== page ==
She pointed out that taking oral NSAIDs more than 15 days a month can cause such headaches.

A possible advantage of a topical NSAID is that patients might be able to combine it with a triptan drug, said Dr Minen. “For moderate to severe headaches, we may tell patients to take a triptan, but there has been data that shows that the combination of triptan and NSAID can have the best benefit.”

She pointed out that triptans are approved by the US Food and Drug Administration for use only 2 days per week.

Another advantage, said Dr Minen, is that a topical agent can be given to patients who because of gastrointestinal adverse effects, such as bleeding, can’t take oral NSAIDs.

Dr Minen said she found the presentation on the new topical agent “really interesting” and said its focus on targeting the trigeminal nerve is “exciting.”

Practice-Changing Study in HIV-Related Lymphoma

Patients with HIV-related lymphoma should now be considered candidates for stem cell transplantation if need be, and the treatment does not need to be limited to certain centers, according experts commenting on the results of a new study.

Autologous hematopoietic stem cell transplantation (AHCT) has been offered to patients with relapsed or treatment-resistant HIV-related lymphoma since the late 1990s, observed lead study author Joseph Alvarnas, MD, of City of Hope Medical Center, in Monrovia, California.

But transplantation has been limited to centers with HIV-specific expertise, Dr Alvarnas explained to reporters at a press conference here at the American Society of Hematology (ASH) 56th Annual Meeting.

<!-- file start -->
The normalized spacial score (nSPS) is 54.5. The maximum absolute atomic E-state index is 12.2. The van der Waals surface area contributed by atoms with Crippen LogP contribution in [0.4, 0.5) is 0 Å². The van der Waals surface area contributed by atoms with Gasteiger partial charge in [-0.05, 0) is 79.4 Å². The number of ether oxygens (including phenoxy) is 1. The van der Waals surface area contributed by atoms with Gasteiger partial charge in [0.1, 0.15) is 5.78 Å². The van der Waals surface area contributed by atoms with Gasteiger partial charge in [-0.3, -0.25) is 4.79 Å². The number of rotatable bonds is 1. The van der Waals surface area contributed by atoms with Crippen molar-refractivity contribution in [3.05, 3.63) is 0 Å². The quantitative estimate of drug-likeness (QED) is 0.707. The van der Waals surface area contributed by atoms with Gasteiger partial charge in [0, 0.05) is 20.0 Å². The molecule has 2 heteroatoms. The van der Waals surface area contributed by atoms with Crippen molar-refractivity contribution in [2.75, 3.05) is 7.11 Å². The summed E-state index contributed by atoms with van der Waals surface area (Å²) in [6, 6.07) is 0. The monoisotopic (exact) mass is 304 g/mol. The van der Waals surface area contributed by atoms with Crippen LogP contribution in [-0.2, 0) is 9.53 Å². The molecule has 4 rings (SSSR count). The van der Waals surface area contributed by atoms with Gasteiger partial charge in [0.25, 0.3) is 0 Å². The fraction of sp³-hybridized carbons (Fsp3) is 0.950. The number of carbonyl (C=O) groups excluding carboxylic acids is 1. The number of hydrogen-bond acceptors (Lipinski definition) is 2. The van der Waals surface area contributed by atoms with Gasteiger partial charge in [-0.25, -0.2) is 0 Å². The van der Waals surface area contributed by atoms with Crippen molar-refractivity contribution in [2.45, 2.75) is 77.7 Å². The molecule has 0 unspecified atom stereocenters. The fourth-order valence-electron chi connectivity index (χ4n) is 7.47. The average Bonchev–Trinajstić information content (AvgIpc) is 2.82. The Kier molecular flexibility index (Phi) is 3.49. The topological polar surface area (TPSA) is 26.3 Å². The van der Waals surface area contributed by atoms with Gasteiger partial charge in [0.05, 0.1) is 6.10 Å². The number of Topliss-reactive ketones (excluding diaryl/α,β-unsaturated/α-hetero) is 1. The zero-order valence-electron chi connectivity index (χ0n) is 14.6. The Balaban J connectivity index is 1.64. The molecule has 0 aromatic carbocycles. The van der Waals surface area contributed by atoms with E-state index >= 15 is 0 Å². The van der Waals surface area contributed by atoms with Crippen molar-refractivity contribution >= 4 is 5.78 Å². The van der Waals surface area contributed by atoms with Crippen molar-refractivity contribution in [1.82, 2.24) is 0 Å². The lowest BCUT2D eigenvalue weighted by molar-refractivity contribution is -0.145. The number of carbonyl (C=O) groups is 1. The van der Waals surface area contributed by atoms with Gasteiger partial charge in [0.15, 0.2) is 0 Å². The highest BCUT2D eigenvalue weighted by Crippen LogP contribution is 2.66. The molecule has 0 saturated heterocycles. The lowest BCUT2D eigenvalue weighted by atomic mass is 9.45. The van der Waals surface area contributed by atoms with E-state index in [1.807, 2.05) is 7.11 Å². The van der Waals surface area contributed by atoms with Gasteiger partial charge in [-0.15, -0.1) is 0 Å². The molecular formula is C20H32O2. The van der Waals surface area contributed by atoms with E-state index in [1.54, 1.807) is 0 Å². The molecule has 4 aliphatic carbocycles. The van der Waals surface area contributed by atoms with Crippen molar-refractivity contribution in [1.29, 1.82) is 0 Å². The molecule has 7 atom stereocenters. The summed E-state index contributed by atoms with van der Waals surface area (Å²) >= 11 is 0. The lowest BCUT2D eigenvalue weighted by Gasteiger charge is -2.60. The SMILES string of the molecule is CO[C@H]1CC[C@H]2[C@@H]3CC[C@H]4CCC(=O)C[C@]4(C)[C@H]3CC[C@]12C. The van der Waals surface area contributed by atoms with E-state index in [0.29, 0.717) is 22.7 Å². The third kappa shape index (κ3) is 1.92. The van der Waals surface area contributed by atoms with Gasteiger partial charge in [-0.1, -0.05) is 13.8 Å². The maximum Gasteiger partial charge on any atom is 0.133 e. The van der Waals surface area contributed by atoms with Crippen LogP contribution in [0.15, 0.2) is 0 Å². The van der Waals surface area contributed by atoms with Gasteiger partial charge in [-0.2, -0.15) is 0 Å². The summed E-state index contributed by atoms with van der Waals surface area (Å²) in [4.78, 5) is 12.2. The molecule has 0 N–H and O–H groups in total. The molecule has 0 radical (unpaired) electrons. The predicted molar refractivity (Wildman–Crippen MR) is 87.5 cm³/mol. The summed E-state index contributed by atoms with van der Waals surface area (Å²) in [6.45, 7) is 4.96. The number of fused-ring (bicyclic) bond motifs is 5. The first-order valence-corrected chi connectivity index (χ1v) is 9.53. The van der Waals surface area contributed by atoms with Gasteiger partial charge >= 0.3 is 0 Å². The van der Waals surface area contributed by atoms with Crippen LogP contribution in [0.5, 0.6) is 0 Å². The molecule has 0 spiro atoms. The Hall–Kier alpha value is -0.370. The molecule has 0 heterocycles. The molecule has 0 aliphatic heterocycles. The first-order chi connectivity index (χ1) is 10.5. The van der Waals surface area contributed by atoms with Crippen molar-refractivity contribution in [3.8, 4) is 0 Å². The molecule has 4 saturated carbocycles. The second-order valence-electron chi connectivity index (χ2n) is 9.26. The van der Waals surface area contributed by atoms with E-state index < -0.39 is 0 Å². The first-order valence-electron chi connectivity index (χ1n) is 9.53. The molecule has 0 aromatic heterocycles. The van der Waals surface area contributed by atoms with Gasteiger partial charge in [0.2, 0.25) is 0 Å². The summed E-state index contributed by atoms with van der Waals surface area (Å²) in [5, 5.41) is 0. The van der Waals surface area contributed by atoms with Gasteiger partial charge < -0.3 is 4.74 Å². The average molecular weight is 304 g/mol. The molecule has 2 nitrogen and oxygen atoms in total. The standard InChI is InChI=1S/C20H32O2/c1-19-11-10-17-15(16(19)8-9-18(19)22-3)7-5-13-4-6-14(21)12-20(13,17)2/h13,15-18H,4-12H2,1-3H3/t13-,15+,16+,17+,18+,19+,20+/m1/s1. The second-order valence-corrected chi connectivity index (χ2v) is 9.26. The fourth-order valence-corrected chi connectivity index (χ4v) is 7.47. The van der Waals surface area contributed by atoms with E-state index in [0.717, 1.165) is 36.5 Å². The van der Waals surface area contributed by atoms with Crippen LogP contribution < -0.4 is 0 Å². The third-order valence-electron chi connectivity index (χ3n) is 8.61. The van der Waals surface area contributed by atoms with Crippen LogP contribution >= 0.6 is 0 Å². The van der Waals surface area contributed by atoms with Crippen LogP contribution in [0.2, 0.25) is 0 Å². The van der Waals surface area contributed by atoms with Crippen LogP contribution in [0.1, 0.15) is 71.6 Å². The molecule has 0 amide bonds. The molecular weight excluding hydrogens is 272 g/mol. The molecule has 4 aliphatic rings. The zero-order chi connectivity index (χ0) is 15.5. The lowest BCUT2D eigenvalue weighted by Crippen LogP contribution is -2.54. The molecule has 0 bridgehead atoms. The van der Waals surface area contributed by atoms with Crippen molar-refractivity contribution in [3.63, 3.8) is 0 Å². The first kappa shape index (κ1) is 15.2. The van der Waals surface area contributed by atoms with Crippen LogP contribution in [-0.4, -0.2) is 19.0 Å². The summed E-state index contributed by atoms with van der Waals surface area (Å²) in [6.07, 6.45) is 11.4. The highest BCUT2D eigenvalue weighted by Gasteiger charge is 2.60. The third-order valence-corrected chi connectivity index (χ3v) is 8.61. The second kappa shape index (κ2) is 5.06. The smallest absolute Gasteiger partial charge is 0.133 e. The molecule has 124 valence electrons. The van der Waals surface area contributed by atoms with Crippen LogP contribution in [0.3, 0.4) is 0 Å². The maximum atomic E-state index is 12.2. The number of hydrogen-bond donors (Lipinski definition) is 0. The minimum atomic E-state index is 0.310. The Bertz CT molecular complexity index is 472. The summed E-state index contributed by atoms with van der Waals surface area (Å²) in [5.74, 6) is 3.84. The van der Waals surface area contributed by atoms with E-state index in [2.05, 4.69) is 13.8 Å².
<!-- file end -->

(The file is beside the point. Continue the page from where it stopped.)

Dr Joseph Alvarnas

In addition, most clinical trials of AHCT have excluded patients with HIV, he added.

In an effort to open up these two closed worlds, a clinical trial of AHCT was undertaken in patients with HIV-related lymphoma that had relapsed or was refractory.

Among 40 patients who participated, the overall 1-year survival rate was 86.6%, and the progression-free survival rate was 82.3%, both of which compared well with 151 matched control patients with lymphoma who did not have HIV.

In fact, there was no statistically significant difference between the HIV-related lymphoma patients and the control patients for rates of survival, treatment failure, disease progression, and treatment-related mortality.

Dr Alvarnas summarized that patients with HIV-related lymphoma that is responsive to antiviral treatment “should be considered candidates for autologous HCT if they meet standard transplant criteria.”

The implication was that these patients can be treated in a much wider range of facilities and not just centers with HIV specialization.

Another expert agreed.

I think the data you saw today will change the standard of practice.Dr Brad Kahl

“I think the data you saw today will change the standard of practice,” said Brad Kahl, MD, of the University of Wisconsin Carbone Cancer Center, in Madison. “The impact is large,” he added.

The exclusion of these patients in clinical trials “on the basis of HIV infection alone” is “no longer justified,” added Dr Alvarnas.

And thus another barrier in HIV disease should be dropped, suggested both clinicians.

Prognosis Used to Be Less Than 2 Months

The limited opportunities for patients with HIV-related lymphoma are a legacy of their dismal prognosis before the advent of combination antiviral therapy (cART), suggested Dr Alvarnas.

“When I started in San Francisco at UCSF back in 1985, the median survival for someone [with HIV] diagnosed with one of these lymphomas was less than 2 months,” he told an audience of reporters at a meeting press conference.

Dr Alvarnas explained that the effectiveness of cART for HIV enabled this new study.